(This is Going Vertical film review, which is a Russian sports drama film about the controversial 1972 Basketball Olympic)
Sports drama film have always been popular worldwide, as it resonates easily with the audience of different countries. And Going Vertical is exactly that for the Russian audience, especially regarding the heroic win over the USA in the 1972 Munich Olympic.
It is directed by Anton Megerdichev, and stars a few relatively unknown actors outside Russia, such as Vladmir Mashkov, Andrey Smolyakov, Ivan Kolesnikov, Kirill Zaitswev, James Tratas, Segei Garmash, Marat Basharov, Viktoriya Tolstoganova and Aleksandra Revenko.
Without further ado, let’s delve into the Going Vertical film review below!
The story focuses on the Russian Basketball team that participated in the Olympic basketball match against the USA in Munich in 1972. It shows the origin of the team and how they worked hard to get into the final. And the story behind the controversy from the Russian Side. What would be the truths behind all of these?
Going Vertical Film Review
The premise is mostly based on real history of how the new Russian team was formed, when a new coach was called in to replace most of the original players with other players from other clubs. Since it’s mostly based on real events, it’s nothing as dramatic. But I like the film intends to show it as it is, like a slice of life.
lets us delve into their lives and make them feel relatable to us
Much of the film does not really have dramatic moments like we are accustomed to in Hollywood sports drama film. Here, we are shown through an ordinary person’s perspective of the events. Aside from the few key moments and the finale, none of the rest are exaggerated with any dramas. This makes the film feels real, and almost like a documentary film instead.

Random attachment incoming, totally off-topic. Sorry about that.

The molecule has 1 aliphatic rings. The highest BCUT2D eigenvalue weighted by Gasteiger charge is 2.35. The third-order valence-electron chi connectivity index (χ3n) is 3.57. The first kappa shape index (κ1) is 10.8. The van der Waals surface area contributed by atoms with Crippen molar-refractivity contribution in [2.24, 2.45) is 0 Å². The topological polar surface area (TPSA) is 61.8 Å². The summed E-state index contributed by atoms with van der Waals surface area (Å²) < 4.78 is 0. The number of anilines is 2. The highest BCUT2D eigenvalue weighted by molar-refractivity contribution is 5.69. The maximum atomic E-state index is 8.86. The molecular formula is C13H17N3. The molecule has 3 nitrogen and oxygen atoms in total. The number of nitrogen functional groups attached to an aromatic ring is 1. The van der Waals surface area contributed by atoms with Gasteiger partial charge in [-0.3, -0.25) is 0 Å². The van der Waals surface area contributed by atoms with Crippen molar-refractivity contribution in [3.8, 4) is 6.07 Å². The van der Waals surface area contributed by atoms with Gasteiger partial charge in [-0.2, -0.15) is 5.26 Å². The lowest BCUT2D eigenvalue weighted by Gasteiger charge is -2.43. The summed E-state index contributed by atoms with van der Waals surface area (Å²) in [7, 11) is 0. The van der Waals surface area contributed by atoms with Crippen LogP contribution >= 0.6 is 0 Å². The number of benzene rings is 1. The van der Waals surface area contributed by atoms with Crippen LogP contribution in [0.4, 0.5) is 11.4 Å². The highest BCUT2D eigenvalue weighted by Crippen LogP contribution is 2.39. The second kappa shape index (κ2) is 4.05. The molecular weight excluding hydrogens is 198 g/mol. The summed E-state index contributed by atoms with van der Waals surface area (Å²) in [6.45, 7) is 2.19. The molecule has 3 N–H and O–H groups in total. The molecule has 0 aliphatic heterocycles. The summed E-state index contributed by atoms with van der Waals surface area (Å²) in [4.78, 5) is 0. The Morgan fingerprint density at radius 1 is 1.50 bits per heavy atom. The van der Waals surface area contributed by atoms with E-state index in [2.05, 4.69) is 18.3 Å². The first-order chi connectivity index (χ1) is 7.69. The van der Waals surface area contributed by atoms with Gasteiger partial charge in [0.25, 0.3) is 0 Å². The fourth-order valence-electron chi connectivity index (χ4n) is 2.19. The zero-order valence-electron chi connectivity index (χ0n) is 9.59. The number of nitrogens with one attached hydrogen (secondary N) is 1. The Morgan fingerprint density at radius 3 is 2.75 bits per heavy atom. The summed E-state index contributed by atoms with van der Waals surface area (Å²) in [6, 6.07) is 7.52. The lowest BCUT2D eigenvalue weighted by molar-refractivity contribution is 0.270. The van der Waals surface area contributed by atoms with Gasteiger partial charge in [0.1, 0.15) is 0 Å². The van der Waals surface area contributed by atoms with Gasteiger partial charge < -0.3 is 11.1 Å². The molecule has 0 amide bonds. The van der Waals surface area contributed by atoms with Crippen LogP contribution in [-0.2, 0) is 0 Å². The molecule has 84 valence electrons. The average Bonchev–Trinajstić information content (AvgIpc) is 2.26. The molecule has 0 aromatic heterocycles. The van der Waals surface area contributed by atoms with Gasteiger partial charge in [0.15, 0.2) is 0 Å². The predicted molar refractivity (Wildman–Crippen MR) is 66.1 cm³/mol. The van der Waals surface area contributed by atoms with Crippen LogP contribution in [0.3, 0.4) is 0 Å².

The premise covers much of the happenings, including some real-life events of the terrorist attacks on the Israeli team by a group of terrorists during the Munich Olympic. What I love to see is also the appropriate screentimes given to some of the players, which lets us delve into their lives and make them feel relatable to us. The whole premise is of course bias to the Russian side, but at least much of the story is showing what truly happened then.
Pacing is surprisingly good. It’s neither too fast or slow, or even rushed in some parts. The whole film moves quick, as the premise is already based on real-life events, so we are spared any excessive explanations on the story happenings. There are parts where the pacing is slower for more dramatic moments, but the overall the pacing just hits the right spot most of the time.
Characters are the main stars here, with the head coach and assistant head coach showing their convictions to win the Olympic, which have been laughed at by the Americans and the Russians. The actors did their great acting for the parts, showing enough emotions yet also the manliness of the Russian men in dealing with stuff.
They are not tear-jerking, but they felt real enough for us to understand
We are shown each of their reasons for wanting to win, from the coach’s desire to get enough prize money for his son’s operation, to the assistant coach’s desire to not disappoint the team and disobey order to continue to match. Then, we have other players such as Alexander Belov, who discovered he had a rare heart disease that will kill him in a year and his heartbreak to break up with long-time girlfriend. Yet, he perseveres to last through the match to win over the Americans.
The same goes for the other players where we are shown they each have reasons to win the game, and the solidarity among them is what makes them strong. These are all of the touching moments that the film depicts very well. They are not tear-jerking, but they felt real enough for us to understand how it feels to be them.
As for the Americans side, we are shown they are more underhanded in tactics. To be fair, this is a Russian film, so it maybe biased. But all’s fair in sports as it was back then, thus I felt that this part was well-shot too.
The soundtrack is more typical of those of sports drama, where they are full of energy, and with some sad tracks in-between. Overall, they are pretty decent, but thankfully not over-exaggerated any of the important scenes.